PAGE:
The Mk 2 engine was built and tested. It had the same piston with 50 mm diameter and 120 mm stroke. However, there were several modifications (in fact its a completely new machine):
- A crankshaft was added
- The flywheel had a diameter of 320 mm, with a 3:1 transmission to increase the speed.
- Three different condensers were tested, the old one ( a tin can), a tube with cooling fins and finally a heat exchanger
- The control system was re-designed from scratch.
- An electric brake with torque transducer was added to improve power take-off.
- The monitoring system included four pressure transducers (boiler, cylinder top and bottom and condenser) as well as temperature measurements and torque measurement.
And here’s the engine running. The first part of the video shows the engine with the old condenser, the second with the heat exchanger:
As you can see, the heat exchanger worked much better.
We have now finished testing the Mk 2 engine, with some reasonable results and a lot of information of where things can be improved. First the good news:
- Steam expansion is working, and it does increase the engine efficiency.
- The overall efficiency at the piston ranged from 2.0% for no expansion to 6% for an expansion ratio of 1:4. This corresponds roughly to 1/3rd of the theoretically achievable maximum.
- By accident (the steam production of the boiler appears to reduce when water levels go low), we ran the engine with a boiler pressure of 1 bar (atmospheric pressure) in the beginning of the test run, and finally with -0.25 bar or 0.75 bar (abs) at the end. So, the boiler pressure was a good bit below atmospheric, and the boiler temperature at around 90C. This was a world first, a steam engine where the boiler has a negative pressure! And, before you think “well, so what” – this of course widens the area of application of the engine into a temperature range below 100C whilst still using water as working fluid.
The two figures below show the situation. Fig. 1a shows the difference in work conducted at the piston between down- and upstroke. In Fig. 1b, the pressures in boiler, cylinder and condenser are given, the pressure drop between boiler and cylinder, and cylinder and condenser is very clear.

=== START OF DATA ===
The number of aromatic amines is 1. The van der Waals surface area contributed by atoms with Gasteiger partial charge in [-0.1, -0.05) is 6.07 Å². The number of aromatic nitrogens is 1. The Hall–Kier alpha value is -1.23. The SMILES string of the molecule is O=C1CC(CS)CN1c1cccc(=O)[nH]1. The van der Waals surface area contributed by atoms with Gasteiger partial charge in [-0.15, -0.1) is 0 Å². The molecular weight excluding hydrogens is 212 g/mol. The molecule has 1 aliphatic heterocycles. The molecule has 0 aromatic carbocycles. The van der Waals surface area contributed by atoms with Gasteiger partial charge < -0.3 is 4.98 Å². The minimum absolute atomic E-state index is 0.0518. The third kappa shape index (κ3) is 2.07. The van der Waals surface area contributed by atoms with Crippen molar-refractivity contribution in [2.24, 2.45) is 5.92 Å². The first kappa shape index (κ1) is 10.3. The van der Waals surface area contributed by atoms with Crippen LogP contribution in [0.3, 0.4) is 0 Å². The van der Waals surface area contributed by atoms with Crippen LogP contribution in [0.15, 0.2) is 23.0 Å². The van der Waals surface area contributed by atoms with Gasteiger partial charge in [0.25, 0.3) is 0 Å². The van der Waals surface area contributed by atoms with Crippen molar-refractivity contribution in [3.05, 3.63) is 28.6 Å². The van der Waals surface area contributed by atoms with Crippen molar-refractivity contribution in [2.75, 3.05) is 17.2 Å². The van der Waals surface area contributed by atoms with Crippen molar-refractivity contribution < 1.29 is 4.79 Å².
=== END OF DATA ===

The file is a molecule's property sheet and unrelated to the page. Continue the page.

a. Work during up- and downstroke b. Boiler, cylinder and condenser pressures
Fig. 1: Engine performance
The other news:
- The condenser pressure was higher than expected with 0.13 to 0.45 bar (abs.). The lower pressure occurred for expansion ratios of 1:3 and 1:4, the highest pressures for the case without expansion. This of course indicates that the condenser needs to be improved, at the moment it cannot reject the heat from the condensed steam.
- There was a significant pressure drop at the valves, between 0,35 and 0,4 bar (of a total pressure difference of 0.6 to 0.87 bar). This limits the achievable power further.
- The engine had significant internal friction, caused by unsuitable bearings, the piston rod seal and alignment difficulties. Also, it is expected that the parallelogram had significant friction.
Good news about this: all these problems can be addressed by improving the detail design of the engine, none of them is linked to conceptual issues. So, the plan is to design slide valves made from plastic. Commercial solenoids (electrically actuated valves) do not appear to be suitable for the specific purpose.
The condenser needs to be designed as either a heat exchanger or a spray condenser. In addition, we need to start to think about a complete heat rejection chain so that we can circulate the cooling water. We are currently preparing a rather exotic potential solution for this problem, more about that in eight weeks.
Internal friction needs to be reduced by better detail design.
In general I can say that we are now ready to design a larger engine with a good base to predict performance. We will not achieve a power output maximum, but we can certainly guarantee an efficiency of 3% for no expansion, and 9% for an expansion ratio of 1:4.